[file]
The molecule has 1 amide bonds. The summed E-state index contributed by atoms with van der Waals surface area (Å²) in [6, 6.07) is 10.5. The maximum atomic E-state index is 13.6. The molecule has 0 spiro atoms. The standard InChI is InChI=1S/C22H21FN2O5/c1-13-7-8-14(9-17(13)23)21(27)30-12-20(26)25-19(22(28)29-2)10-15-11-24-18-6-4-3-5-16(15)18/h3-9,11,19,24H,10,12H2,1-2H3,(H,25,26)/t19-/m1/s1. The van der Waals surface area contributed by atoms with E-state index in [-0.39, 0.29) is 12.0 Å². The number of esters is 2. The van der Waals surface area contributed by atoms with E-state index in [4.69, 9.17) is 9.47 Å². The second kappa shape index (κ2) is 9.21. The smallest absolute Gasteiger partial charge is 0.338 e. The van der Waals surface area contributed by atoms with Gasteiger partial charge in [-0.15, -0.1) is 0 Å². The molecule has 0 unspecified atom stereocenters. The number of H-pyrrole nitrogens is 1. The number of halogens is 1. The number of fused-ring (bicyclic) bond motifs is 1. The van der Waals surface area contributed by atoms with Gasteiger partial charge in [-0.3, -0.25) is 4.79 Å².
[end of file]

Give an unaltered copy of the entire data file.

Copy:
The molecule has 1 amide bonds. The summed E-state index contributed by atoms with van der Waals surface area (Å²) in [6, 6.07) is 10.5. The maximum atomic E-state index is 13.6. The molecule has 0 spiro atoms. The standard InChI is InChI=1S/C22H21FN2O5/c1-13-7-8-14(9-17(13)23)21(27)30-12-20(26)25-19(22(28)29-2)10-15-11-24-18-6-4-3-5-16(15)18/h3-9,11,19,24H,10,12H2,1-2H3,(H,25,26)/t19-/m1/s1. The van der Waals surface area contributed by atoms with E-state index in [-0.39, 0.29) is 12.0 Å². The number of esters is 2. The van der Waals surface area contributed by atoms with E-state index in [4.69, 9.17) is 9.47 Å². The second kappa shape index (κ2) is 9.21. The smallest absolute Gasteiger partial charge is 0.338 e. The van der Waals surface area contributed by atoms with Gasteiger partial charge in [-0.15, -0.1) is 0 Å². The molecule has 0 unspecified atom stereocenters. The number of H-pyrrole nitrogens is 1. The number of halogens is 1. The number of fused-ring (bicyclic) bond motifs is 1. The van der Waals surface area contributed by atoms with Gasteiger partial charge in [-0.3, -0.25) is 4.79 Å².